reptile7's JavaScript blog
Wednesday, July 30, 2014
The Quote Parade, Part 2
Blog Entry #328

Welcome back to our discussion of the New Array Text Pages CookieQuotes.html script. Let's take stock of where we are.

Our first visit

For a first-time visit to the CookieQuotes.html page, the script prints out the quoteList[0] quote

Back Up My Hard Drive? How do I Put it in Reverse?

and adds to the CookieQuotes.html document.cookie string an ETUQuoteCount=1 cookie, meaning that we have seen one quoteList quote, per the values of the j index and the i counter; j and i are respectively set to 0 and 1 via the

i = 0; i = i % quoteList.length; j = i++;

set of operations.

We're back

For a second visit, the script increments j and i - more specifically, it extracts (the value of) i from the document.cookie string via the getCookie( ) function and an i = parseInt(i, 10) operation, and then copies i to j and increments i as for the first visit - and as a result prints out the quoteList[1] quote

What we have here is a failure to assimilate.
[Cool Hand Locutus]

and adds an ETUQuoteCount=2 cookie to the document.cookie string. And so on for subsequent visits; on our sixteenth visit, i = i % quoteList.length; gives 0 (as it did for our first visit) and the quote sequence begins all over again.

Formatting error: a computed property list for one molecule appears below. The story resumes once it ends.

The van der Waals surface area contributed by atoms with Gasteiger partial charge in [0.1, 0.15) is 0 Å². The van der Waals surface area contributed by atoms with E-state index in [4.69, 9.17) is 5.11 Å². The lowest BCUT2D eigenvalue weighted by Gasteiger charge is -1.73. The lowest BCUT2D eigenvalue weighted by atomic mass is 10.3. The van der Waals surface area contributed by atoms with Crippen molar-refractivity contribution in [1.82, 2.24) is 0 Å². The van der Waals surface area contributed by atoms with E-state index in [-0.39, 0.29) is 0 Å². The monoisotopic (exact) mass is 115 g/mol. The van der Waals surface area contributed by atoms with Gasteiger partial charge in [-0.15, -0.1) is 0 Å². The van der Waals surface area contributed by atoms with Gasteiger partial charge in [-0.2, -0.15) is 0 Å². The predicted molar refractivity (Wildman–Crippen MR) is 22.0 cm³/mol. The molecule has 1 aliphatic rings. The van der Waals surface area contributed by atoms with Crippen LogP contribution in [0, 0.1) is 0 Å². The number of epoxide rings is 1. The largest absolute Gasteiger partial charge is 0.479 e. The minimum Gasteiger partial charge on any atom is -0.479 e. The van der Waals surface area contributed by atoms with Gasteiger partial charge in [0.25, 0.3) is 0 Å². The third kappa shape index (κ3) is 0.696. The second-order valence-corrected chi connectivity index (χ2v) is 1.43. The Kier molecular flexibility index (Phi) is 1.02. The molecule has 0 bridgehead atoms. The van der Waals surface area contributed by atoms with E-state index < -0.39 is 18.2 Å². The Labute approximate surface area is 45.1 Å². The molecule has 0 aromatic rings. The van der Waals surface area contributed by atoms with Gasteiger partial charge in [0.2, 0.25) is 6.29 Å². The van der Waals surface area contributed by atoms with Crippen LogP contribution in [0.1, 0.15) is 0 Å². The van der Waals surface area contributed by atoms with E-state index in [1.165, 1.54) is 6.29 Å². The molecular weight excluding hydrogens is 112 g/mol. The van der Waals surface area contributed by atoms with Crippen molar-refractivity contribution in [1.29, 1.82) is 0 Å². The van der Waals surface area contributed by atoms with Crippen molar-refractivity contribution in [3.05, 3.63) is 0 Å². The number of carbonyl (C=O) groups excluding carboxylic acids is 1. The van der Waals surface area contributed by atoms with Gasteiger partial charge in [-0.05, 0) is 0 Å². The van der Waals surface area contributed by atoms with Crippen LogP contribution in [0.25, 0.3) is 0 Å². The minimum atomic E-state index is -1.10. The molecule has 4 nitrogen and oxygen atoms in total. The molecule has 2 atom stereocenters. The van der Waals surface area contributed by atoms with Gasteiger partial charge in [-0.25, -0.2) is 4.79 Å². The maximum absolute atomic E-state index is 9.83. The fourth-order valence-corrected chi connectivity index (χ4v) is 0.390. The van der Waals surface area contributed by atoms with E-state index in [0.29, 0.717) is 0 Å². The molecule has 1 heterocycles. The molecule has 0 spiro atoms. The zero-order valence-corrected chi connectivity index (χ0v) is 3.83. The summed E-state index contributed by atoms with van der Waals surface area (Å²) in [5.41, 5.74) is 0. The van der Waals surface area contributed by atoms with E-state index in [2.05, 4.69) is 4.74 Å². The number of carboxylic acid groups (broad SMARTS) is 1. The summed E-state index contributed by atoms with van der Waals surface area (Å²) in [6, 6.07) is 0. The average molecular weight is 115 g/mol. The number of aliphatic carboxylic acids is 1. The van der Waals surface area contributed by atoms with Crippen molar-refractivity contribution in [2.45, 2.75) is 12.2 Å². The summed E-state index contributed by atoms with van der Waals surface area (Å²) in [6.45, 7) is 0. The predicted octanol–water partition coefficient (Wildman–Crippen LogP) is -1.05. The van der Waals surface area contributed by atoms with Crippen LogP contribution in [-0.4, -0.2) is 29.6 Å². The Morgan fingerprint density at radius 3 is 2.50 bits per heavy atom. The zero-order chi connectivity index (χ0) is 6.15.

Script checkup

Construction shmonstruction

The attentive reader may have noticed that I gave relatively short shrift to the buildArray( ) function in the previous post. Deconstruction-wise I could have said
Instantiating the buildArray object type

The script begins by calling a buildArray( ) constructor function and passing thereto a series of quote string arguments, which are collectively given an a identifier. The a arguments are iteratively assigned to numeric buildArray properties...
but I didn't. In part I didn't because we dealt with a very similar Object object creation not so long ago in the course of discussing the Java Goodies Multi-Colored Text script. But there's actually a more important reason that I glossed over the buildArray( ) function: it's excess baggage. The var quoteList = new buildArray( ...quote strings... ); instantiation is easily converted to a dense array constructor or an array literal that doesn't require any external statements, e.g.:

var quoteList = ["Back Up My Hard Drive? How do I Put it in Reverse?", "What we have here is a failure to assimilate.<br>[Cool Hand Locutus]", /* ...Other quotes... */ "A polar bear is a rectangular bear after a coordinate transform."];

i/j movement

For correlating i (and indirectly j) with the length of the quoteList, the i = i % quoteList.length; statement does the job but is too unintuitive for my taste. I prefer to compare i and quoteList.length via a simple if statement:

if (i == quoteList.length) i = 0;

Incrementing the value of i (but not i itself)* in the setCookie( ) function call

setCookie("ETUQuoteCount", i + 1);

allows us to return quoteList[i] and throw j out.

*setCookie("ETUQuoteCount", ++i); and setCookie("ETUQuoteCount", i++); are both problematic.
(f) The former cuts quoteList[0] out of the string loop; the document.write(quote( )); command outputs undefined when i hits 15.